By Neil King Jr.
Being in Butte, I dropped by to see Glenn Brackett, famous fly-rod maker and devoted fisherman. He was in his shop on West Galena Street coiling a thin linen thread around a bamboo rod tip with a wheeled contraption from the century before last. Glenn has a sparkle and a lit-from-within face that radiates pleasure at what he’s doing, which most often involves fly fishing, or making rods for fly fishing, or talking about fly fishing.
His rods made of bamboo brought all the way from China are delicate but muscular instruments, sensitive but not easily broken. They are gorgeous things to hold in your hands and even more so when you swing them and feel their torque. They have an elemental force like that of a taut bow but more musical than that, like a well-strung violin. He tries not to make them too pretty, he said. He doesn’t want people to put them on a wall and dust them once a month but actually take them to rivers and get them dirty.
He talked about his love of the trout grass that grows tall and mighty in China and comes over the Pacific Ocean as bamboo. He had enough of that cane stacked taller than him in the back of the shop to last several lifetimes, he said. I looked at the cane and saw the lifetimes stacked in front of me. Then he showed me how he splits and planes and glues and turns that steely fiber into 75 different models. Some square, some pentagonal, some hexagonal, some octagonal. Some wispy for little streams and others beefy for broad rivers streaked with steelhead. And how people line up to buy them.
I could go on and on about the rods, and will one day, but what we’re really here to talk about now is when Glenn said, “Should we go fishing?” and we did, for a couple hours that proved yet again that no time on the water is ever like the other.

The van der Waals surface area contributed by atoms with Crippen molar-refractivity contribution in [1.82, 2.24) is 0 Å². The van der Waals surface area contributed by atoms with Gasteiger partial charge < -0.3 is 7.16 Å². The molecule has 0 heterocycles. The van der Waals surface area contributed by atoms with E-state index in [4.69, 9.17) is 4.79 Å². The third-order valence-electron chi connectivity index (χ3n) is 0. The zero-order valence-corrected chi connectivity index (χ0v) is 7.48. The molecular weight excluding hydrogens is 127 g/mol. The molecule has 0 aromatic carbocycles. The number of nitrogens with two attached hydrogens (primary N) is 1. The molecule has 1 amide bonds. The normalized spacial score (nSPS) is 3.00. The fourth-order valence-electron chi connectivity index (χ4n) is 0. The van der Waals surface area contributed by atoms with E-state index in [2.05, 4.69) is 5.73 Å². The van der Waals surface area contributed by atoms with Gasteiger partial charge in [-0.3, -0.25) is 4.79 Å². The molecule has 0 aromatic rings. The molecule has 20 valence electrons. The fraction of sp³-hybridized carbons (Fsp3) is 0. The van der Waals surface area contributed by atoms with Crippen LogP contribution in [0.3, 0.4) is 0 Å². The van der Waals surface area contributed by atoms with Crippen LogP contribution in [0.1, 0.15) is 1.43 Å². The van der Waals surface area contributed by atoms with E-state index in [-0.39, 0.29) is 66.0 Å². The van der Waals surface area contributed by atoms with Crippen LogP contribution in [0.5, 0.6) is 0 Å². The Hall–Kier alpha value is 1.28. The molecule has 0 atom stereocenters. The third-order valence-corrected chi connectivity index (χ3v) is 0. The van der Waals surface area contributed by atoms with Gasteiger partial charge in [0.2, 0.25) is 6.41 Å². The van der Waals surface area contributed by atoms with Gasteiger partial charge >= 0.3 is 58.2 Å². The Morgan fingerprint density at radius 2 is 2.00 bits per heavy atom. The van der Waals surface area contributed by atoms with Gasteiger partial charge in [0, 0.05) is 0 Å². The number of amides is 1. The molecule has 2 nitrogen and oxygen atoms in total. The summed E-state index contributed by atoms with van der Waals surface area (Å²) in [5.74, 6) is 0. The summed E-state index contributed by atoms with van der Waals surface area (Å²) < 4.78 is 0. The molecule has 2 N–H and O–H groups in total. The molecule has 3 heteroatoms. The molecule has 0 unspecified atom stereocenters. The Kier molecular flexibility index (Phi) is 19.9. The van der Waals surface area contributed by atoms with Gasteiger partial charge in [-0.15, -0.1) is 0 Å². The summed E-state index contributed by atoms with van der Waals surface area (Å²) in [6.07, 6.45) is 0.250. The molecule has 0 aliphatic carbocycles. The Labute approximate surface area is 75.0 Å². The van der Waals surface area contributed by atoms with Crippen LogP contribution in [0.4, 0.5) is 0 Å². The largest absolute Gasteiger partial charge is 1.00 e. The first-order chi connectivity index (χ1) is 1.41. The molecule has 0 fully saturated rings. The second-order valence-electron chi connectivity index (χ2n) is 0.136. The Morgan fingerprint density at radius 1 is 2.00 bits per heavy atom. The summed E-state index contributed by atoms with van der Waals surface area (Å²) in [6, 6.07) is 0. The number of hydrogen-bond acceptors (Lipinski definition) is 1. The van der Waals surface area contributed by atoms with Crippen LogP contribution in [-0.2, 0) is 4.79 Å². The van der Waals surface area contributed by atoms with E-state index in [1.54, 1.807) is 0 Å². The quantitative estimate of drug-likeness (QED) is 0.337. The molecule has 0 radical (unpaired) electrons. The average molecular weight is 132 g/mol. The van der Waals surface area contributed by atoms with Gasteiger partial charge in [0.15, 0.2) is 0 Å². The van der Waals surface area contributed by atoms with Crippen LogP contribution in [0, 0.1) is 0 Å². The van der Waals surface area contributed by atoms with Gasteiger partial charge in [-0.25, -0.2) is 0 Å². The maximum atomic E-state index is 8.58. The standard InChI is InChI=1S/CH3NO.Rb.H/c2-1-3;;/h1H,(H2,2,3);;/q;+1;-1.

Glenn locked up his shop—it was three in the afternoon on a Wednesday, after all—as I pulled my truck around. When I came astride him and rolled the window down, he said, “Follow me. We’ll take the interstate for a bit and find a nice place to fish.”
We drove west out of Butte heading toward where the fires have been scorching forests all summer 800 miles away. The big flames were in Oregon but still they had turned the skies across the West a ghastly beige that blotted out the mountains and lent an apocalyptic edge to one’s mood.
The Ramsey exit said “No Services” when we bent back over the freeway and took a frontage road through brittle scrub grass that wasn’t the least suggestive of trout. When we crossed the railroad tracks and turned down a rutted dirt road, the sign that warned of hazardous materials also didn’t scream trout.
“This whole area was one huge Superfund site,” Glenn said as he climbed out of his beat-up red minivan with a Biden sticker on the back window. Fifty yards away across a scraggly meadow you could see an elbow of water streaming through willows: Silver Bow Creek, it is called. And past that, the ribbon of highway that connects Butte to Missoula. Between us and that road the mining companies had dumped tons of mining wastes over decades onto land and into streams.
“Until 15 years ago this was all a dead wasteland,” Glenn said. “Now it’s a pretty pristine cutthroat fishery.” When we crossed the tracks again on foot, Glenn cradled his bamboo rod in his arm as he bent over to pick up flakes of copper and other minerals that had fallen from passing trains.
Glenn grew up fishing in the 1940s within the shadow of San Francisco’s port derricks, so he is anything but a fishing snob. If there are fish there, and a Golden Arches or a Motel 6 right over there, he will wet a line to find the fish and ignore the rest. He doesn’t need elk sipping from the creek bank to feel at home.